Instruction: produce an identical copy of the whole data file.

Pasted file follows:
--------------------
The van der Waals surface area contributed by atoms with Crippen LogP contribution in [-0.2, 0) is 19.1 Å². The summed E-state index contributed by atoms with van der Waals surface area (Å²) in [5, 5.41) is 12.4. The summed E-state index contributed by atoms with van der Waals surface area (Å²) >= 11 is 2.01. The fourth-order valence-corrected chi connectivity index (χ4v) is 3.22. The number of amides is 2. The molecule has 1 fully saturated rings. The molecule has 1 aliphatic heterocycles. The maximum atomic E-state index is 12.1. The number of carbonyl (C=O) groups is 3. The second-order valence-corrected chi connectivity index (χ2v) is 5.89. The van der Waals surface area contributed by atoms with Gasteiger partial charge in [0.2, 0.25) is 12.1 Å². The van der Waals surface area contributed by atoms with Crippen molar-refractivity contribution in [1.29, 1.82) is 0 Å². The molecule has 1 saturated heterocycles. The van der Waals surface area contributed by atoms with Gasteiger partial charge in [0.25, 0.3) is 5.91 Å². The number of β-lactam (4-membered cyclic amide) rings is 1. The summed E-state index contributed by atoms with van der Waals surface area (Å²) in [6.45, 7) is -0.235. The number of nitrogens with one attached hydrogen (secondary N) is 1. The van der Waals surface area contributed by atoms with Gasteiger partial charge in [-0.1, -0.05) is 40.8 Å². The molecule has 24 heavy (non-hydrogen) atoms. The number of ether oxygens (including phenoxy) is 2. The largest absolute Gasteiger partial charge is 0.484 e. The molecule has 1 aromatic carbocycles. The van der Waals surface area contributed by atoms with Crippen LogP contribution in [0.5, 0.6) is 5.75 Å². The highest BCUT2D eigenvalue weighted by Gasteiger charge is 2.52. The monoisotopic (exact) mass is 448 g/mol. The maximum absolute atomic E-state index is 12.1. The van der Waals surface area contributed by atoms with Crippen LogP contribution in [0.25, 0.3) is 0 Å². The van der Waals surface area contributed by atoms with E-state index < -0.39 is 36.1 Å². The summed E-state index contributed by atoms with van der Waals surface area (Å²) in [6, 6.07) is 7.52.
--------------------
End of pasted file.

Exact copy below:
The van der Waals surface area contributed by atoms with Crippen LogP contribution in [-0.2, 0) is 19.1 Å². The summed E-state index contributed by atoms with van der Waals surface area (Å²) in [5, 5.41) is 12.4. The summed E-state index contributed by atoms with van der Waals surface area (Å²) >= 11 is 2.01. The fourth-order valence-corrected chi connectivity index (χ4v) is 3.22. The number of amides is 2. The molecule has 1 fully saturated rings. The molecule has 1 aliphatic heterocycles. The maximum atomic E-state index is 12.1. The number of carbonyl (C=O) groups is 3. The second-order valence-corrected chi connectivity index (χ2v) is 5.89. The van der Waals surface area contributed by atoms with Gasteiger partial charge in [0.2, 0.25) is 12.1 Å². The van der Waals surface area contributed by atoms with Crippen molar-refractivity contribution in [1.29, 1.82) is 0 Å². The molecule has 1 saturated heterocycles. The van der Waals surface area contributed by atoms with Gasteiger partial charge in [0.25, 0.3) is 5.91 Å². The number of β-lactam (4-membered cyclic amide) rings is 1. The summed E-state index contributed by atoms with van der Waals surface area (Å²) in [6.45, 7) is -0.235. The number of nitrogens with one attached hydrogen (secondary N) is 1. The van der Waals surface area contributed by atoms with Gasteiger partial charge in [-0.1, -0.05) is 40.8 Å². The molecule has 24 heavy (non-hydrogen) atoms. The number of ether oxygens (including phenoxy) is 2. The largest absolute Gasteiger partial charge is 0.484 e. The molecule has 1 aromatic carbocycles. The van der Waals surface area contributed by atoms with Crippen LogP contribution in [0.5, 0.6) is 5.75 Å². The highest BCUT2D eigenvalue weighted by Gasteiger charge is 2.52. The monoisotopic (exact) mass is 448 g/mol. The maximum absolute atomic E-state index is 12.1. The van der Waals surface area contributed by atoms with Crippen LogP contribution in [0.25, 0.3) is 0 Å². The van der Waals surface area contributed by atoms with E-state index < -0.39 is 36.1 Å². The summed E-state index contributed by atoms with van der Waals surface area (Å²) in [6, 6.07) is 7.52.